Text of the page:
The admission authority's evidence

A copy of the admission authority’s policy and statement will be posted to you at least 7 working days before the appeal (unless you've been requested to agree shorter timescales).

The statement will summarise why it hasn't been possible to offer a place, which will be either that:

  • to admit another child would have prejudice on educational provision and resources within the school
  • the addition of another pupil would exceed the infant class size limit of 30
  • a higher preference school has been offered to your child.

We will also send you a copy of any other document being used by the admission authority as part of its case. All documents that you and the admission authority have sent to the Appeals Team will be passed to the panel and Clerk before the hearing. 

A representative of the admission authority will put forward the school’s case to the panel. We'll let you know if they decide to call a school representative as a witness.

When you'll hear the decision

Don't call us for the decision. We can't give you the outcome of your appeal over the phone.

We will write to you.

If your appeal is heard during the autumn or spring term, we'll normally inform you of the result within 5 working days of your hearing. 

During the summer term, decisions can take much longer because many appeal hearings take place then. Schools may have several days of appeals hearings. We'll write to you within a few days of the decision being made, notifying you of the outcome. We'll follow this up around 2 weeks later with the reasons for the panel’s decision.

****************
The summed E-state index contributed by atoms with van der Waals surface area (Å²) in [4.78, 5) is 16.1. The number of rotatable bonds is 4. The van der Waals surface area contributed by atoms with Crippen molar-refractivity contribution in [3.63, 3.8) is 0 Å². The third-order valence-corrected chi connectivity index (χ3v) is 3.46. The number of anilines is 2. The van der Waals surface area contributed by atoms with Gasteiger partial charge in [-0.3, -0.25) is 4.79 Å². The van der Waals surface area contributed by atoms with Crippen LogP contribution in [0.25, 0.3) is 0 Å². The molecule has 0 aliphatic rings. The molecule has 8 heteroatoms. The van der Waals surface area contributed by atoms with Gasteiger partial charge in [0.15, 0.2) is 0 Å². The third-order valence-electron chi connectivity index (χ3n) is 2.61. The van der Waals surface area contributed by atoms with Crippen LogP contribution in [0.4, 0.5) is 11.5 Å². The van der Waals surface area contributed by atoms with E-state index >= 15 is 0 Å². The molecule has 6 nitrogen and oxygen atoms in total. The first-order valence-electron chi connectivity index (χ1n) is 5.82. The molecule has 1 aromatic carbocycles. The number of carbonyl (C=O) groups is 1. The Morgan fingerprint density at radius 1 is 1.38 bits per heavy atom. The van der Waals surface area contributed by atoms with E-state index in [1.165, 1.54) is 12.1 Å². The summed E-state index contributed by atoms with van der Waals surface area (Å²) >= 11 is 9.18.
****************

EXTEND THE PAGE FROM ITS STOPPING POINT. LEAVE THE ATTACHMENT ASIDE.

When you can't appeal

Sometimes you don't have the right to appeal a decision.

  • If your child has been permanently excluded from 2 or more schools, you'll lose your right to appeal for a school you want for your child.
  • If you have already had an appeal for the same school and academic year.


Rate this page


Like many other websites, we place small information files called 'cookies' on your computer.

Why do we use cookies?

To remember your settings, for example your language and location. This means you don’t have to keep entering these details when you visit a new page.

To find out how you use the site to help us update and improve it.

How do I change my cookie settings?

You can change the settings of your web browser so that it won’t accept cookies. For more information visit

But, doing this may stop you from using some of the online features and services on this website. 

Cookies we use

Cookies do a lot of different jobs, and we use 2 types of cookies:

Required functionality cookies – these cookies are essential for the website to work.

Performance and feature cookies – these cookies help to improve the performance and feel of this website, for example providing you with personalised services.

Take a look at a list of cookies we use on our website:

NameTypeHow we use itHow long we use the information for



Required functionality

An automatic cookie set by our software. 

Just for the time you are on our website.



Required functionality

An automatic cookie set by our software. 

Just for the time you are on our website.


Required functionality

To track the effectiveness of our website using Google Analytics. 

2 years